Providing the right conditions and appropriate solutions to the issues related to looked after children is an absolute priority. Headlines show that failures happen. Records play a vital part in supporting social workers to do their job effectively. Steve Liddicott discusses a new approach to case recording.
Maintaining a record of contact with children, their families and other professionals provides the basis for an assessment of needs or risk and for decision making and planning. Recording an account of the services offered to a child and family enables peers and managers to see what has been done. Factual information is needed for legal proceedings and we must record the historical information that would otherwise be held by the parents of looked after children. Put together, social work records must also provide management information and data for performance indicators. The large amount of information that is recorded has often produced fertile ground for disagreement; the contentious question, however, relates to the means of recording it.
Weaknesses in records
There is a myth that at some point in the past social work records were uniformly well kept. Ignoring the frequency with which the words ‘inadequate’, ‘illogical’, ‘idiosyncratic’ and ‘illegible’ were applied to those hand-written paper records, the importance of recording then was not generally acknowledged. Indeed, a Director of Social Services commented: “my staff are good at what they do, not what they write down” (Recording with Care, Social Services Inspectorate, 1999). In that same report, however, it says, “good case recording helps to focus the work of social services staff and supports effective partnerships with service users and carers. It ensures that there is a documented account of their involvement with individual service users, families and carers”. Now twelve years later Professor Eileen Munro agrees – “Recording is a key social work task and its centrality to the protection of children cannot be over-estimated. Getting effective recording systems in place to support practice is critical.” (The Munro Review of Child Protection: Final Report – A child-centred system 2011).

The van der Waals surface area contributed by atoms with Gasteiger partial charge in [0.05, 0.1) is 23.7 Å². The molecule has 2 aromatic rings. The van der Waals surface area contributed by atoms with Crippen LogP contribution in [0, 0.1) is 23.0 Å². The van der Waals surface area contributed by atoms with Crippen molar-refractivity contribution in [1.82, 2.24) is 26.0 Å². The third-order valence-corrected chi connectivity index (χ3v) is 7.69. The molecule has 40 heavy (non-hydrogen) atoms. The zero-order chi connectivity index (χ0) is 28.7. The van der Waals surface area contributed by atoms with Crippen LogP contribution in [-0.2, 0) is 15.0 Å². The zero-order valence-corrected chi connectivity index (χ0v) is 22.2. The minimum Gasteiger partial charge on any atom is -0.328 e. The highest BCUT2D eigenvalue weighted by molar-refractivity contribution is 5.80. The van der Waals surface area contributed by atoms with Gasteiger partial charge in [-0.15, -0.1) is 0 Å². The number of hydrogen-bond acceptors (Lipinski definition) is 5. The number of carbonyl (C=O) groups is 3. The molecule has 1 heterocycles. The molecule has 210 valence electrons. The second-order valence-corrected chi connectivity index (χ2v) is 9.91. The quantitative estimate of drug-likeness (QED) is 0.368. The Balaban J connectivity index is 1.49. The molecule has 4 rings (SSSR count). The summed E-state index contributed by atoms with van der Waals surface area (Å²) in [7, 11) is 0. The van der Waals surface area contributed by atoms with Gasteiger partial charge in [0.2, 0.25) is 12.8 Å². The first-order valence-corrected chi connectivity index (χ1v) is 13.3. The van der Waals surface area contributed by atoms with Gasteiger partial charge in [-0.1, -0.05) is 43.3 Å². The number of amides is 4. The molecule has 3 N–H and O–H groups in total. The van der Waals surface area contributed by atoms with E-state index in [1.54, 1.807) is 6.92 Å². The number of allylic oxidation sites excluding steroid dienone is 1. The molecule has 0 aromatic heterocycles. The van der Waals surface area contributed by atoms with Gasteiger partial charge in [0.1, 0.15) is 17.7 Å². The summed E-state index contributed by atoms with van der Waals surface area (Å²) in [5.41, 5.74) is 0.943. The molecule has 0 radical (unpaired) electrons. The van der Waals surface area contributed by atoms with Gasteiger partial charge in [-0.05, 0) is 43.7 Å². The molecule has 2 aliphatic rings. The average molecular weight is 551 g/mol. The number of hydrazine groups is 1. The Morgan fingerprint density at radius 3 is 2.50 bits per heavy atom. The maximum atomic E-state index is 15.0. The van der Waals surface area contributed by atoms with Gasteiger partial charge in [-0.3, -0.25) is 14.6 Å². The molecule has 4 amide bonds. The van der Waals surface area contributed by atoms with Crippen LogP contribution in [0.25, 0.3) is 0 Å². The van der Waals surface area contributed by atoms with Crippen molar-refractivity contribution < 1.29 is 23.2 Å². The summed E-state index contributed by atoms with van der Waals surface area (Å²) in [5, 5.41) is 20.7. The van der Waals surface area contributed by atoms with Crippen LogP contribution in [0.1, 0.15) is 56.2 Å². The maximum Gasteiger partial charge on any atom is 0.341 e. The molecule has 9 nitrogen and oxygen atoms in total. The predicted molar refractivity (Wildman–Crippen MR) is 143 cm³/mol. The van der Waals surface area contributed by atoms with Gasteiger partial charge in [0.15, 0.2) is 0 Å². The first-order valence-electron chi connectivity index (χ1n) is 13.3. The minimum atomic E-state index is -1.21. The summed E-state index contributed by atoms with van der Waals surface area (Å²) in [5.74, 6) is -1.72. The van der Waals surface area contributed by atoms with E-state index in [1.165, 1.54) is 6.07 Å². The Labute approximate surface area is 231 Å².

With case recording now fully recognised as important by inspectorates and those evaluating the current arrangements for child protection services, the paucity of some recording has been blamed on the use of electronic recording systems, in particular the Integrated Children’s System . Criticised for diverting social work time from direct contact with children / parents into time spent in front of a computer, research has shown a far more complex picture. In one London authority in 1991 (prior to the introduction of electronic recording) social work staff spent less than 25% of time in direct contact with service users and in “How Social Workers Spend Their Time” (Lisa Holmes and others, Centre for Child and Family Research Loughborough University 2009) the authors show that it is not electronic recording itself that is problematic, rather the means by which the record is compiled. Few would argue, though, with the conclusion that ICS is no longer fit for purpose and that “while some of the teething problems arising from technical difficulties and inputting data might lessen with usage, we believe that some of the problems are inherent in the system and get in the way of rather than promote professional and analytic social work practice” (British Journal of Social Work, An Exemplary Scheme? – An evaluation of the integrated children’s system volume 39 issue 4, 2009).
So, what is to be done?